I tried to visualize this in cartoon 1 and cartoon 2 , though these illustrations may communicate poorly. The red dots represent the region affected by the 100mb to 200mb inhibited cooling and the density of the dots represents the extent of inhibition (more dots = more inhibition). Cartoon 1 represents things today while cartoon 2 represents the future where the upper tropical troposphere has warmed greatly. Cartoon 2 shows that the 100mb to 200mb is “put to work” cooling clear-air.

    Now at this point I’m simply trying to grasp the features of the tropical near-tropopause and how they might work. My notions may be wrong and even if they’re correct the magnitudes may be inconsequential. There’s a lot to read and learn.

    BTW, three useful references are this , this and this .

  43. Timo Hämeranta
    Posted Jan 13, 2008 at 3:36 AM | Permalink | Reply

    All, about tropopause and other atmos. layers please see:

    Lovejoy, S., A. F. Tuck, S. J. Hovde, and D. Schertzer, 2008. Do stable atmospheric layers exist? Geophys. Res. Lett., 35, L01802, doi:10.1029/2007GL032122, January 3, 2008

    Abstract

    “The notion of stable atmospheric layers is a classical idealization used for understanding atmospheric dynamics and thermodynamics. Using state of the art drop sonde data and using conditional, dynamical and convective stability criteria we show that apparently stable layers are typically composed of a hierarchy of unstable layers themselves with embedded stable sublayers, and unstable sub-sub layers etc. i.e. in a Russian Matryoshka doll-like fractal hierarchy. We therefore argue that the notion of stable atmospheric layers is untenable and must be replaced by modern scaling notions.”

    Well, so far, Climatology is filled with untenable idealizations….

  44. Posted Jan 13, 2008 at 4:32 AM | Permalink | Reply

    Re # 32 Pat Keating
    http://www.climateaudit.org/?p=2595#comment-195581

    Evan Jones # 34 is closer than he thinks with his clever wordsmith example.

    In the slide show I referenced, there is discussion of the definition of ‘tropopause’. No single preference emerges. The WMO official definition has room for a lower and higher tropopause together, while the slide show gives profiles showing vertical gradients of a couple of Km height in the vicinity of the lower tropopause. They note definitions based on ozone concentration, slowing of lapse rate, reversal of lapse rate, pressure, multiple tropopauses at other temperature inversions up higher and comparative quiescence (less turbulence) at least. In short, one man’s tropopause is cause for other men2pause.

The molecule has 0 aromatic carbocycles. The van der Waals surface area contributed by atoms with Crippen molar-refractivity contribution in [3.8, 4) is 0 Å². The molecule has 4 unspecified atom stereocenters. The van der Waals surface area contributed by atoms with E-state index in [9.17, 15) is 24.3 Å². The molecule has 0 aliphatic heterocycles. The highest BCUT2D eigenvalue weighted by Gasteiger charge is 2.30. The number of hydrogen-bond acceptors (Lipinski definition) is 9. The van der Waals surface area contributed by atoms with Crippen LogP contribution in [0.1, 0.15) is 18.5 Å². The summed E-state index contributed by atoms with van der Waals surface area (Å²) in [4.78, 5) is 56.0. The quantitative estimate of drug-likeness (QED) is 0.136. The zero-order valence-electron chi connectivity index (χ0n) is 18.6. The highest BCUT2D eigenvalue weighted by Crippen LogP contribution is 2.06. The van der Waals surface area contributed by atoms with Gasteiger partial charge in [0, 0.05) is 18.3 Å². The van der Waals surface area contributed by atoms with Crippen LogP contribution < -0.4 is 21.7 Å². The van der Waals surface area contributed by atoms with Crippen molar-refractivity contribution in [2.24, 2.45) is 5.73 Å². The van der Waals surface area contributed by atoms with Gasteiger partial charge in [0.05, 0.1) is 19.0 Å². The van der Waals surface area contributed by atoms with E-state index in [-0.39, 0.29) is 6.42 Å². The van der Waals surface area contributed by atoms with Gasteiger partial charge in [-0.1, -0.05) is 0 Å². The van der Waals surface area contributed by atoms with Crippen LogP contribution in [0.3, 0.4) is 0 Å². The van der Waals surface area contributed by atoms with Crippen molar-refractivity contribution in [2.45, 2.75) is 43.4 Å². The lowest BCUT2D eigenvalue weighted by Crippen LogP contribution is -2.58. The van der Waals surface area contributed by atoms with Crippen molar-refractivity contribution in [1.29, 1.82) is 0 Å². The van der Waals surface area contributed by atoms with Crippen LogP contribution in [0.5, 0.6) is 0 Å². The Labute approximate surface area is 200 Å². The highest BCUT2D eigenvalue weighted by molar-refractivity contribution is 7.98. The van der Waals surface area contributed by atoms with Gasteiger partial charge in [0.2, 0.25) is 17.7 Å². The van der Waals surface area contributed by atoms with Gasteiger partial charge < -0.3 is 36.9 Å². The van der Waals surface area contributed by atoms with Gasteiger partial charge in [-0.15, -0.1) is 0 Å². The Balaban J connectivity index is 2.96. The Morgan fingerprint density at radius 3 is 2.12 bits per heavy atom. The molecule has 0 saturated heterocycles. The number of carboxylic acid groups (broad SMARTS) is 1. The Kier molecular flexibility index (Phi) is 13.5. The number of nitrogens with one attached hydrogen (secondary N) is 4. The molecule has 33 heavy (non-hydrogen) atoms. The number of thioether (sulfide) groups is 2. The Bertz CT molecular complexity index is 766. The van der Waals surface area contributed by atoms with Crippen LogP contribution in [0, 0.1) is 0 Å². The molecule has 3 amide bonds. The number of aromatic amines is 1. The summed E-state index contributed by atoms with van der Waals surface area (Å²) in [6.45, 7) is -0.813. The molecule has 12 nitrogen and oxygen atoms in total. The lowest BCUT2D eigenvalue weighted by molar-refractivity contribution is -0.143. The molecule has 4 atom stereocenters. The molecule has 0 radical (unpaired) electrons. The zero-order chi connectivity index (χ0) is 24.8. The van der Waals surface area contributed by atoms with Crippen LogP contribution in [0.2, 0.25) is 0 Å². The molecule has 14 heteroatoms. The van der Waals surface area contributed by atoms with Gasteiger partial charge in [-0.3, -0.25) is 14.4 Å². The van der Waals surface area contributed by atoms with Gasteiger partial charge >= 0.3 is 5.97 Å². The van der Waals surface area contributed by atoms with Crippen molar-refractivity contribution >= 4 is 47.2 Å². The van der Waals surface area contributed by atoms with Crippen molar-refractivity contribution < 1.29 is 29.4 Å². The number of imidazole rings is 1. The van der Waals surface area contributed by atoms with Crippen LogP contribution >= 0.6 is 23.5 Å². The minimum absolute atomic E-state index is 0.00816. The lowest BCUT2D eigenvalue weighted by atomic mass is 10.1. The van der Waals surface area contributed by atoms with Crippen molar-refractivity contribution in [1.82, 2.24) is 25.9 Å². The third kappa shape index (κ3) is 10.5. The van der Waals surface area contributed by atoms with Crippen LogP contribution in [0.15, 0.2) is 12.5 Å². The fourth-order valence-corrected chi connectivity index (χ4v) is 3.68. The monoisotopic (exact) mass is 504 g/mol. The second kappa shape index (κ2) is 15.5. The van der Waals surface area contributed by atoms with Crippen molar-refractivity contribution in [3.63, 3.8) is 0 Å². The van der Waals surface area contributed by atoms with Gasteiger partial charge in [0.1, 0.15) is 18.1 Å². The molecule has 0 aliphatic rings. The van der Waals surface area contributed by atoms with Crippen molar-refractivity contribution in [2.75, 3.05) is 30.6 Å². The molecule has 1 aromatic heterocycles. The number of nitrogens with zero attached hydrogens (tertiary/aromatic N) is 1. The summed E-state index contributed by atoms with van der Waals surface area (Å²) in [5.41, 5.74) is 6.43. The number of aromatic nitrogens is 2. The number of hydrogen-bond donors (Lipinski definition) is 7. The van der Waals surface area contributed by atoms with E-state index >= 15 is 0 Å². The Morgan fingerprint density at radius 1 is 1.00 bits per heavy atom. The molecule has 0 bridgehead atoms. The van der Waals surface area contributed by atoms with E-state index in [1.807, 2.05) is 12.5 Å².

Pat, why not read the reference? It has a rather lot more than I have touched on and I found it most helpful. Especially with # 43 Timo reference now just appearing.

  45. Pat Keating
    Posted Jan 13, 2008 at 8:05 AM | Permalink | Reply

    44 Geoff

    What I was getting at: they draw two narrow white lines on the chart to denote the tropopause — what parameter, and what value, is used to determine where the lines are drawn?

    I’ll be happy to read the paper. Can you provide the link?

  46. Cliff Huston
    Posted Jan 13, 2008 at 8:28 AM | Permalink | Reply

    #45 Pat,

    The link to Geoff’s slide show can be found in this post: climateaudit.org/?p=2572#comment-193772
    Sorry about the parial link, for some reason I can’t post URLs without being eaten by Span Karma.

    Cliff

  47. Posted Jan 13, 2008 at 8:44 AM | Permalink | Reply

    Re #43 Understanding the detailed behavior of the tropical upper-troposphere and tropopause could make all the difference in the world in understanding global climate sensitivity to 2X CO2. It affects cloud, tropospheric water vapor, stratospheric water vapor, Hadley-Walker circulation and so forth.

    I wonder how the GCMs handle it.

  48. Tim Ball
    Posted Jan 13, 2008 at 10:51 AM | Permalink | Reply

    #28
    Making up what?

    The diagram Hans introduces has been in the literature for many years. It is presented here as a revelation. It has been a small part of the debate of climate and climate change because of the narrow and basic level of understanding of climate science or those who purport to be climatologists. The debate about two (Polar and Hadley) then three (Polar, Hadley and Ferrel) then two (Polar and Hadley) as Hans’ diagram shows has been part of the debate for many years, now it is introduced as something new here. This reminds me of discussing circulation of Strontium 90 through the upper atmosphere with a physicist who was receiving large research sums of money to study the impact of fallout from atmospheric nuclear explosions. Despite a few years of research he didn’t even know the tropopause was twice as high over the equator as it was at the poles.